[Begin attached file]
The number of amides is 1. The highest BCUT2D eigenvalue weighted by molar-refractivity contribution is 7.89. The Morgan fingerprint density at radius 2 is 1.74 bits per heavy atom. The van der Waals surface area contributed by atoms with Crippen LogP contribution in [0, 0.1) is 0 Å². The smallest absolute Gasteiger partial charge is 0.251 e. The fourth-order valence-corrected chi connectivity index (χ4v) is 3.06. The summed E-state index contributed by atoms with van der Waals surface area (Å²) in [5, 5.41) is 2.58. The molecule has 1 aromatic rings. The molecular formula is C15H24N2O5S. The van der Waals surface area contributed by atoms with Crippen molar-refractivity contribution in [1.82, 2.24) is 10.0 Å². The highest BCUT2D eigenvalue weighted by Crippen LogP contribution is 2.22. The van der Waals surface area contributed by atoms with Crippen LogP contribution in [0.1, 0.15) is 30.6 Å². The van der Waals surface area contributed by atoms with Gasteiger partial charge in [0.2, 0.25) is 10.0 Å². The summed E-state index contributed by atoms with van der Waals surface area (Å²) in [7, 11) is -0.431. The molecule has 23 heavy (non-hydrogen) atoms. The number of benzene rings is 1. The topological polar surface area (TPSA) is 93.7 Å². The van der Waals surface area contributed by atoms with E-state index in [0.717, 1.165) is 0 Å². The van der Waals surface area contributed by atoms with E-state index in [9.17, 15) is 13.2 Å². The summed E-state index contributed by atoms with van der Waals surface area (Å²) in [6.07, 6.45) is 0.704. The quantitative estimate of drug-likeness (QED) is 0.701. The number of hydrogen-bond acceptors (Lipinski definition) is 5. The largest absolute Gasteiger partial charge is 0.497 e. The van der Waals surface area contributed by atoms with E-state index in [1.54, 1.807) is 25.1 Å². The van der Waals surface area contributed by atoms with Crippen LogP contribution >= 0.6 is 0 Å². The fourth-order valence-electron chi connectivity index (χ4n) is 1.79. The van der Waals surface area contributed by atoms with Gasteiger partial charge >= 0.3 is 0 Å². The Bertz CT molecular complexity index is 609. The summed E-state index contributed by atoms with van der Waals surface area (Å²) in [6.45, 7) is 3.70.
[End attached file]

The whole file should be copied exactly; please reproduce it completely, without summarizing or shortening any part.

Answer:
The number of amides is 1. The highest BCUT2D eigenvalue weighted by molar-refractivity contribution is 7.89. The Morgan fingerprint density at radius 2 is 1.74 bits per heavy atom. The van der Waals surface area contributed by atoms with Crippen LogP contribution in [0, 0.1) is 0 Å². The smallest absolute Gasteiger partial charge is 0.251 e. The fourth-order valence-corrected chi connectivity index (χ4v) is 3.06. The summed E-state index contributed by atoms with van der Waals surface area (Å²) in [5, 5.41) is 2.58. The molecule has 1 aromatic rings. The molecular formula is C15H24N2O5S. The van der Waals surface area contributed by atoms with Crippen molar-refractivity contribution in [1.82, 2.24) is 10.0 Å². The highest BCUT2D eigenvalue weighted by Crippen LogP contribution is 2.22. The van der Waals surface area contributed by atoms with Crippen LogP contribution in [0.1, 0.15) is 30.6 Å². The van der Waals surface area contributed by atoms with Gasteiger partial charge in [0.2, 0.25) is 10.0 Å². The summed E-state index contributed by atoms with van der Waals surface area (Å²) in [7, 11) is -0.431. The molecule has 23 heavy (non-hydrogen) atoms. The number of benzene rings is 1. The topological polar surface area (TPSA) is 93.7 Å². The van der Waals surface area contributed by atoms with E-state index in [0.717, 1.165) is 0 Å². The van der Waals surface area contributed by atoms with E-state index in [9.17, 15) is 13.2 Å². The summed E-state index contributed by atoms with van der Waals surface area (Å²) in [6.07, 6.45) is 0.704. The quantitative estimate of drug-likeness (QED) is 0.701. The number of hydrogen-bond acceptors (Lipinski definition) is 5. The largest absolute Gasteiger partial charge is 0.497 e. The van der Waals surface area contributed by atoms with E-state index in [1.54, 1.807) is 25.1 Å². The van der Waals surface area contributed by atoms with Crippen LogP contribution >= 0.6 is 0 Å². The fourth-order valence-electron chi connectivity index (χ4n) is 1.79. The van der Waals surface area contributed by atoms with Gasteiger partial charge >= 0.3 is 0 Å². The Bertz CT molecular complexity index is 609. The summed E-state index contributed by atoms with van der Waals surface area (Å²) in [6.45, 7) is 3.70.